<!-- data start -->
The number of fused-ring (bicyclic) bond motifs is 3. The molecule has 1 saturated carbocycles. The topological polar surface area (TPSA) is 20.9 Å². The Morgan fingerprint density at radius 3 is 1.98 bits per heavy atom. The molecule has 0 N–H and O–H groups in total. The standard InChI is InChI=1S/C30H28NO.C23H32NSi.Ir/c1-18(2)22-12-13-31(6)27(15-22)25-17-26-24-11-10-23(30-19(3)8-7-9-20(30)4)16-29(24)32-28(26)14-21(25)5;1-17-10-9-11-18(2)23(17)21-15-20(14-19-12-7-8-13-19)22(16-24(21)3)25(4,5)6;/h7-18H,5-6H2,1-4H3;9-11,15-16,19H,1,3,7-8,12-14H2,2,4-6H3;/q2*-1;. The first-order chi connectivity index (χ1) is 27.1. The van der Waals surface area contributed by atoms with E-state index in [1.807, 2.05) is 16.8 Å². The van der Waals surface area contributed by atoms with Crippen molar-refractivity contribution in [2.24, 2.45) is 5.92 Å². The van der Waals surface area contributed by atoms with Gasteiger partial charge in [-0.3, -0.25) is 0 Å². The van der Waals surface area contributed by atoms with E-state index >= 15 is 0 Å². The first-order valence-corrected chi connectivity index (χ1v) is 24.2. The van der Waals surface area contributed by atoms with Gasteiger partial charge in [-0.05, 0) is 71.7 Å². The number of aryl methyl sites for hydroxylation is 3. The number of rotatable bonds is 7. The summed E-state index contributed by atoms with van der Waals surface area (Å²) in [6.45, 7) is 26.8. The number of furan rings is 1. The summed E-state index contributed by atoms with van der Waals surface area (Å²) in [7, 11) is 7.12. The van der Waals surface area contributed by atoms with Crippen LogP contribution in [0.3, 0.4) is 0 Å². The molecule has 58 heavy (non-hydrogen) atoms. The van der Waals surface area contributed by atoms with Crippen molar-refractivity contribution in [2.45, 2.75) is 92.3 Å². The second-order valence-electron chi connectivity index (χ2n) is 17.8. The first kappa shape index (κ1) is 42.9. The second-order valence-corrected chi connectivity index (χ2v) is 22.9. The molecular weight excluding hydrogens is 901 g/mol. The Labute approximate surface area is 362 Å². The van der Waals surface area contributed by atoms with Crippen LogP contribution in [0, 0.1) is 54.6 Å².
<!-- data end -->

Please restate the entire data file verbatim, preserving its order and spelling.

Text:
The number of fused-ring (bicyclic) bond motifs is 3. The molecule has 1 saturated carbocycles. The topological polar surface area (TPSA) is 20.9 Å². The Morgan fingerprint density at radius 3 is 1.98 bits per heavy atom. The molecule has 0 N–H and O–H groups in total. The standard InChI is InChI=1S/C30H28NO.C23H32NSi.Ir/c1-18(2)22-12-13-31(6)27(15-22)25-17-26-24-11-10-23(30-19(3)8-7-9-20(30)4)16-29(24)32-28(26)14-21(25)5;1-17-10-9-11-18(2)23(17)21-15-20(14-19-12-7-8-13-19)22(16-24(21)3)25(4,5)6;/h7-18H,5-6H2,1-4H3;9-11,15-16,19H,1,3,7-8,12-14H2,2,4-6H3;/q2*-1;. The first-order chi connectivity index (χ1) is 27.1. The van der Waals surface area contributed by atoms with E-state index in [1.807, 2.05) is 16.8 Å². The van der Waals surface area contributed by atoms with Crippen molar-refractivity contribution in [2.24, 2.45) is 5.92 Å². The van der Waals surface area contributed by atoms with Gasteiger partial charge in [-0.3, -0.25) is 0 Å². The van der Waals surface area contributed by atoms with E-state index >= 15 is 0 Å². The first-order valence-corrected chi connectivity index (χ1v) is 24.2. The van der Waals surface area contributed by atoms with Gasteiger partial charge in [-0.05, 0) is 71.7 Å². The number of aryl methyl sites for hydroxylation is 3. The number of rotatable bonds is 7. The summed E-state index contributed by atoms with van der Waals surface area (Å²) in [6.45, 7) is 26.8. The number of furan rings is 1. The summed E-state index contributed by atoms with van der Waals surface area (Å²) in [7, 11) is 7.12. The van der Waals surface area contributed by atoms with Crippen LogP contribution in [0.3, 0.4) is 0 Å². The molecule has 58 heavy (non-hydrogen) atoms. The van der Waals surface area contributed by atoms with Crippen molar-refractivity contribution in [2.45, 2.75) is 92.3 Å². The second-order valence-electron chi connectivity index (χ2n) is 17.8. The first kappa shape index (κ1) is 42.9. The second-order valence-corrected chi connectivity index (χ2v) is 22.9. The molecular weight excluding hydrogens is 901 g/mol. The Labute approximate surface area is 362 Å². The van der Waals surface area contributed by atoms with Crippen LogP contribution in [0, 0.1) is 54.6 Å².